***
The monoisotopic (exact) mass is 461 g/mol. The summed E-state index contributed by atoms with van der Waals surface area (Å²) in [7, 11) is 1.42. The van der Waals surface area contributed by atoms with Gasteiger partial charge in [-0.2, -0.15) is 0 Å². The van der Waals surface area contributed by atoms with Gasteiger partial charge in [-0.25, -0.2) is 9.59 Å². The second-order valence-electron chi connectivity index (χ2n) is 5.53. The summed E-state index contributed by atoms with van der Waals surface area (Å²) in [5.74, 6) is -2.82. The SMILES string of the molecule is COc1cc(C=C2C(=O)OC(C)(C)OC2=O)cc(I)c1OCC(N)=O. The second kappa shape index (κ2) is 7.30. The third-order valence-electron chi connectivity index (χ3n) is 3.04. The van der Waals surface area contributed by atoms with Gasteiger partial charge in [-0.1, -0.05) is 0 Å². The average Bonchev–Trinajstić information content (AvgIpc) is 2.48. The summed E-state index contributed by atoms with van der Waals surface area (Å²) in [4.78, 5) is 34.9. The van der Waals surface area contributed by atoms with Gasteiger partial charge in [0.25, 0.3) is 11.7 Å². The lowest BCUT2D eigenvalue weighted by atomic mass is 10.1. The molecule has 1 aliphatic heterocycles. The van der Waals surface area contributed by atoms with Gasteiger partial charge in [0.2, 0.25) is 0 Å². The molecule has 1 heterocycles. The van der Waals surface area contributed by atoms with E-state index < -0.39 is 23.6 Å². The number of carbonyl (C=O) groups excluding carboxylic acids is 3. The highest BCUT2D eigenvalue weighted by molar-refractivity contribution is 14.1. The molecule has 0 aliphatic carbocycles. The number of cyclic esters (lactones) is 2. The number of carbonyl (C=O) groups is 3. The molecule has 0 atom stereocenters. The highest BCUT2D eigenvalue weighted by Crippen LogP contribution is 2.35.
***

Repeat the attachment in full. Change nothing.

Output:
The monoisotopic (exact) mass is 461 g/mol. The summed E-state index contributed by atoms with van der Waals surface area (Å²) in [7, 11) is 1.42. The van der Waals surface area contributed by atoms with Gasteiger partial charge in [-0.2, -0.15) is 0 Å². The van der Waals surface area contributed by atoms with Gasteiger partial charge in [-0.25, -0.2) is 9.59 Å². The second-order valence-electron chi connectivity index (χ2n) is 5.53. The summed E-state index contributed by atoms with van der Waals surface area (Å²) in [5.74, 6) is -2.82. The SMILES string of the molecule is COc1cc(C=C2C(=O)OC(C)(C)OC2=O)cc(I)c1OCC(N)=O. The second kappa shape index (κ2) is 7.30. The third-order valence-electron chi connectivity index (χ3n) is 3.04. The van der Waals surface area contributed by atoms with Gasteiger partial charge in [-0.1, -0.05) is 0 Å². The average Bonchev–Trinajstić information content (AvgIpc) is 2.48. The summed E-state index contributed by atoms with van der Waals surface area (Å²) in [4.78, 5) is 34.9. The van der Waals surface area contributed by atoms with Gasteiger partial charge in [0.25, 0.3) is 11.7 Å². The lowest BCUT2D eigenvalue weighted by atomic mass is 10.1. The molecule has 1 aliphatic heterocycles. The van der Waals surface area contributed by atoms with Gasteiger partial charge in [0.2, 0.25) is 0 Å². The molecule has 1 heterocycles. The van der Waals surface area contributed by atoms with E-state index < -0.39 is 23.6 Å². The number of carbonyl (C=O) groups excluding carboxylic acids is 3. The highest BCUT2D eigenvalue weighted by molar-refractivity contribution is 14.1. The molecule has 0 aliphatic carbocycles. The number of cyclic esters (lactones) is 2. The number of carbonyl (C=O) groups is 3. The molecule has 0 atom stereocenters. The highest BCUT2D eigenvalue weighted by Crippen LogP contribution is 2.35.